FDA Approves Subcutaneous Rituximab for Blood Cancers

JASON M. BRODERICK @jasoncology
Thursday, June 22, 2017
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CAPTION
The FDA has approved subcutaneous rituximab (Rituxan Hycela) for the treatment of adults with previously untreated and relapsed or refractory follicular lymphoma, previously untreated diffuse large B-cell lymphoma (DLBCL), and previously untreated and previously treated chronic lymphocytic leukemia (CLL).

Genentech, the manufacturer of the treatment, explained in a statement that the novel co-formulation includes the identical monoclonal antibody as intravenous (IV) rituximab (Rituxan), along with the molecule hyaluronidase, which facilitates the delivery of medicine beneath the skin. The company reported that the treatment will be available in the United States in 1 to 2 weeks, and the IV formulation will continue to be available.

“With today’s approval of Rituxan Hycela, people with 3 of the most common blood cancers now have a new treatment option which provides efficacy comparable with intravenous Rituxan and can be delivered under the skin in minutes instead of hours through IV infusion,” Sandra Horning, MD, chief medical officer and head of Global Product Development at Genentech, said in a statement. “People who benefit from Rituxan may receive years of repeated treatments for their blood cancer, so an option that reduces the administration time can be important.”

The approval, which follows a positive recommendation from the FDA’s Oncologic Drugs Advisory Committee, is based on data from 5 clinical trials that included 2000 patients with the various blood cancers for which rituximab IV is currently approved. The results demonstrated that the efficacy, safety, and pharmacokinetics of the subcutaneous (SC) formulation were noninferior to IV rituximab.

The specific trials included in the clinical development program were as follows:  SparkThera (NCT00930514), a phase Ib maintenance study in previously untreated or relapsed follicular lymphoma; SABRINA (NCT01200758), a phase III induction and maintenance study in previously untreated follicular lymphoma; SAWYER (NCT01292603), a phase Ib study in previously untreated CLL; MabEase (NCT01649856), a phase III study in previously untreated DLBCL; and PrefMab (NCT01724021), a phase III patient preference study in previously untreated follicular lymphoma and DLBCL.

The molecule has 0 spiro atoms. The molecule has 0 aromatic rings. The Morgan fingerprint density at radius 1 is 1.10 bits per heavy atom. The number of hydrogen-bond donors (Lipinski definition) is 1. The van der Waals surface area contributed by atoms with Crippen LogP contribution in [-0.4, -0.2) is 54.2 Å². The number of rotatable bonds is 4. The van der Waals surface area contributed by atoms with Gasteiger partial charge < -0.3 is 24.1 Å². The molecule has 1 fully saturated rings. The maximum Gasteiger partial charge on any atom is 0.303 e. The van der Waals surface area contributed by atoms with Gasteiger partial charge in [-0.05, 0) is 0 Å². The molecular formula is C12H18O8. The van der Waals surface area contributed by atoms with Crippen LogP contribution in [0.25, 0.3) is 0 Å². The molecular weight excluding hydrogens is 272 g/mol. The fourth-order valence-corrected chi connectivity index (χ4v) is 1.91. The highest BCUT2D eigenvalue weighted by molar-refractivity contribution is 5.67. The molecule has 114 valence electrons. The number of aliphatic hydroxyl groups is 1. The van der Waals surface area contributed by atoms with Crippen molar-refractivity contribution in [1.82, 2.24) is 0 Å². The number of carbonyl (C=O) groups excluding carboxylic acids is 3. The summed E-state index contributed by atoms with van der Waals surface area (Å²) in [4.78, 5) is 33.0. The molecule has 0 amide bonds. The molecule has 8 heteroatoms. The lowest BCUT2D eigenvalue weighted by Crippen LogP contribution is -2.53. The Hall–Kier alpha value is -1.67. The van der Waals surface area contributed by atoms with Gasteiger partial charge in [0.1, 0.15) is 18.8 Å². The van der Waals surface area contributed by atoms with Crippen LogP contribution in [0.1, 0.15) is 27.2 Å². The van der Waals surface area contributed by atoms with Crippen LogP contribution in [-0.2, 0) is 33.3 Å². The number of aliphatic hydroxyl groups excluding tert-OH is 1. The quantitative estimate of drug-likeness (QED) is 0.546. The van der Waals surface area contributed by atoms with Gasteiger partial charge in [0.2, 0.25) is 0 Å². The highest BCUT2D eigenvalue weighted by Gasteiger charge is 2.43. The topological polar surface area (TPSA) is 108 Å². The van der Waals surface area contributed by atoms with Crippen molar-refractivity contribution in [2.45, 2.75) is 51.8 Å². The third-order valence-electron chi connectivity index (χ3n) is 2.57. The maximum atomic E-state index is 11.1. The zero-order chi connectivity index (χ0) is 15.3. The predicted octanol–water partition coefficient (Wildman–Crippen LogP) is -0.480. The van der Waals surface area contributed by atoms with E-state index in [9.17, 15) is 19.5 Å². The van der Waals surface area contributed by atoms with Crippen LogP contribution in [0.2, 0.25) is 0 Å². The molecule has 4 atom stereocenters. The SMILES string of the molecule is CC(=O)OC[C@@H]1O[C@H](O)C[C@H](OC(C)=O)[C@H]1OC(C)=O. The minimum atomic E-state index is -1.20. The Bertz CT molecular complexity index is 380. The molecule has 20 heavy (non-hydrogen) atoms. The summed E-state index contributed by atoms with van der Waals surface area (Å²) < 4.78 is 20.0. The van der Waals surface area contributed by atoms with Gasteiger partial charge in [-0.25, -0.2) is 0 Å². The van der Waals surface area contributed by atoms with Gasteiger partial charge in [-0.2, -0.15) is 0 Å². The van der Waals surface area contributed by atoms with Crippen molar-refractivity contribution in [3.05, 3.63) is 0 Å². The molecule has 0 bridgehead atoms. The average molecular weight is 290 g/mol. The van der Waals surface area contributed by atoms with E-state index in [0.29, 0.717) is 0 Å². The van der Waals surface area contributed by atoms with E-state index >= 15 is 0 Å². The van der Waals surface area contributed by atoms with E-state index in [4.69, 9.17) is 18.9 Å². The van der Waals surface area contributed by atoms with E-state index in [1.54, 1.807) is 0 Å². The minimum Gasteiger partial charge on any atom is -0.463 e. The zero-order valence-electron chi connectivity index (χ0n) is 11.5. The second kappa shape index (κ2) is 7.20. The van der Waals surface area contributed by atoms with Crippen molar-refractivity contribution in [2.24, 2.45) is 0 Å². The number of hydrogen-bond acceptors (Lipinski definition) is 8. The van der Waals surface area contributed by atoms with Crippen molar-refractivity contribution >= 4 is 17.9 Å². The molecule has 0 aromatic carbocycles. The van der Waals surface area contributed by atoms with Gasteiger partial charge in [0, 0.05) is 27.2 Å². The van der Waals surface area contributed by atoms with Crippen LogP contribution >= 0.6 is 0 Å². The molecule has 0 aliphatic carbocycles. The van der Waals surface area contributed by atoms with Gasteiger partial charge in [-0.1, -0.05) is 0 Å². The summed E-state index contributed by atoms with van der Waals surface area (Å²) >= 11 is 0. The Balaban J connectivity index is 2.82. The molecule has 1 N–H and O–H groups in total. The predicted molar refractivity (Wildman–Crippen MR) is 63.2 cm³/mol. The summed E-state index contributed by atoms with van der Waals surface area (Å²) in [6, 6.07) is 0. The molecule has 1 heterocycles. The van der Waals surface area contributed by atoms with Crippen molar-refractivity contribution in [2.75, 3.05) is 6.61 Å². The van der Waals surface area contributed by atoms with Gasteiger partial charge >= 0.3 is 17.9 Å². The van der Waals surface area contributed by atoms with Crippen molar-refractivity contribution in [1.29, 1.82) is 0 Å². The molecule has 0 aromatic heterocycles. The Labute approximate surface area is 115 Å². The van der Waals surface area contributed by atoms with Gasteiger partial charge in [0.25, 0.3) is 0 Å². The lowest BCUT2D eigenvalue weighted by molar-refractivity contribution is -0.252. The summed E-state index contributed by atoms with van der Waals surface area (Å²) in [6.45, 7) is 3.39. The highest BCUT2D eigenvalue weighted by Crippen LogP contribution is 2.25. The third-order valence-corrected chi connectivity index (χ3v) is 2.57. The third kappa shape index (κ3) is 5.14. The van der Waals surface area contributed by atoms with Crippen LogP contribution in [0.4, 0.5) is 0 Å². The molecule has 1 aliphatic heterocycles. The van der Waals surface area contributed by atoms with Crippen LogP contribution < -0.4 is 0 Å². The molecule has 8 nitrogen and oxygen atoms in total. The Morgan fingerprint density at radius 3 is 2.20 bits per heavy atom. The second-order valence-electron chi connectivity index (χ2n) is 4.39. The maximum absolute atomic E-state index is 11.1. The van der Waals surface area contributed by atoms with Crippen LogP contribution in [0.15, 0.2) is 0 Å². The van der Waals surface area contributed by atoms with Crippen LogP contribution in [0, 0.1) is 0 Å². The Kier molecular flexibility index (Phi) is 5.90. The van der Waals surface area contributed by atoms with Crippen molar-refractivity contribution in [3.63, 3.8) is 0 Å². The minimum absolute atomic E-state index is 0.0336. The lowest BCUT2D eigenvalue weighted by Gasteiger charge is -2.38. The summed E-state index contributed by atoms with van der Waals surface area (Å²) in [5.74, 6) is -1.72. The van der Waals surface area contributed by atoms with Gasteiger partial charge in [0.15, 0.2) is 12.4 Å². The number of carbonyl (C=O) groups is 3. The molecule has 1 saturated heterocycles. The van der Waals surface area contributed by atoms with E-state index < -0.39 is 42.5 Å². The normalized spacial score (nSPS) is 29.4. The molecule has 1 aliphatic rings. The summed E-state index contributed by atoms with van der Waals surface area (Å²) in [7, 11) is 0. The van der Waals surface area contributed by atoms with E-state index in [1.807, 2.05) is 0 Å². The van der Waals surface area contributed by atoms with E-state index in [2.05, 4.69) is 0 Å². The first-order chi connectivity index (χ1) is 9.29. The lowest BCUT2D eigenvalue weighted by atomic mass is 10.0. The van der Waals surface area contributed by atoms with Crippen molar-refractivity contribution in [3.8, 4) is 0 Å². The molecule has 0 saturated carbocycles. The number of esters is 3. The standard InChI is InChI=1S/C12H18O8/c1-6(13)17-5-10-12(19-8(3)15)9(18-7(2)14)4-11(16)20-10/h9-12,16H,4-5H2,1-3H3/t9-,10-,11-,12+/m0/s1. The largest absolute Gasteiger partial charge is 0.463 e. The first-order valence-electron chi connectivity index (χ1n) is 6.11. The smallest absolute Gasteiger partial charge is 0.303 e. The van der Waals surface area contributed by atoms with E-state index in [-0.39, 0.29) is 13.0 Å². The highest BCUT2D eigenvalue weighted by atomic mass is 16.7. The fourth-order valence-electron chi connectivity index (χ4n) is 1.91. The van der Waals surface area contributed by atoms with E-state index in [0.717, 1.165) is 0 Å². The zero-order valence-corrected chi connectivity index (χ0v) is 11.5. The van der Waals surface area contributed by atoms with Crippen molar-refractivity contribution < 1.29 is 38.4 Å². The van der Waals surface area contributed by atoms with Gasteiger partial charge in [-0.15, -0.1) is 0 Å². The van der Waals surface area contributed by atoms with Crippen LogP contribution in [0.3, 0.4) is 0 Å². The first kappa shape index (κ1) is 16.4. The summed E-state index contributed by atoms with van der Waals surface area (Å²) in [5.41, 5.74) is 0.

As a sample of the pivotal data, the phase III MabEase trial evaluated SC (381 patients) versus IV (195 patients) rituximab in combination with CHOP chemotherapy in patients with previously untreated CD20-positive DLBCL. The overall response rate (ORR) was 71.8% in the IV arm versus 72.7% in the SC arm (P value not available). The complete response (CR) rates were 42.1% versus 47.0%, respectively. The hazard ratio (HR) for progression-free survival (PFS) was 1.23 (95% CI, 0.86-1.76; = .280) and the HR for overall survival (OS) was 1.06 (95% CI, 0.68-1.65; = 0.717).

The phase III SABRINA trial compared the rituximab formulations in combination with CHOP or CVP chemotherapy in previously untreated patients with FL. The ORR was 84.9% in the IV arm (205 patients) and 84.4% in the SC arm (205 patients; P = 0.8911). The CR rates were 32.2% versus 32.2%, respectively. The HR for PFS was 0.84 (95% CI, 0.57-1.23; P = 0.3696) and the HR for OS was 0.81 (95% CI, 0.42-1.57; P = 0.5398).

The phase Ib SAWYER trial compared the 2 formulations in combination with chemotherapy in previously untreated patients with CLL. The ORR was 80.7% in the IV arm (88 patients) and 85.2% in the SC arm (88 patients; P = 0.4227). The CR rates were 33% versus 26.1%, respectively. The HR for PFS was 0.89 (95% CI, 0.49-1.64; P = 0.7192) and the HR for OS was 0.60 (95% CI, 0.24-1.52; P = 0.2789).

Subcutaneous rituximab has been available in the European Union under the trade name MabThera since 2014, and is also approved in nearly 50 other countries.

The IV formulation of rituximab is currently approved by the FDA for patients with previously untreated follicular lymphoma, previously untreated DLBCL, relapsed or refractory low grade or follicular lymphoma, and previously untreated and relapsed or refractory CLL.

Talk about this article with nurses and others in the oncology community in the General Discussions Oncology Nursing News discussion group.
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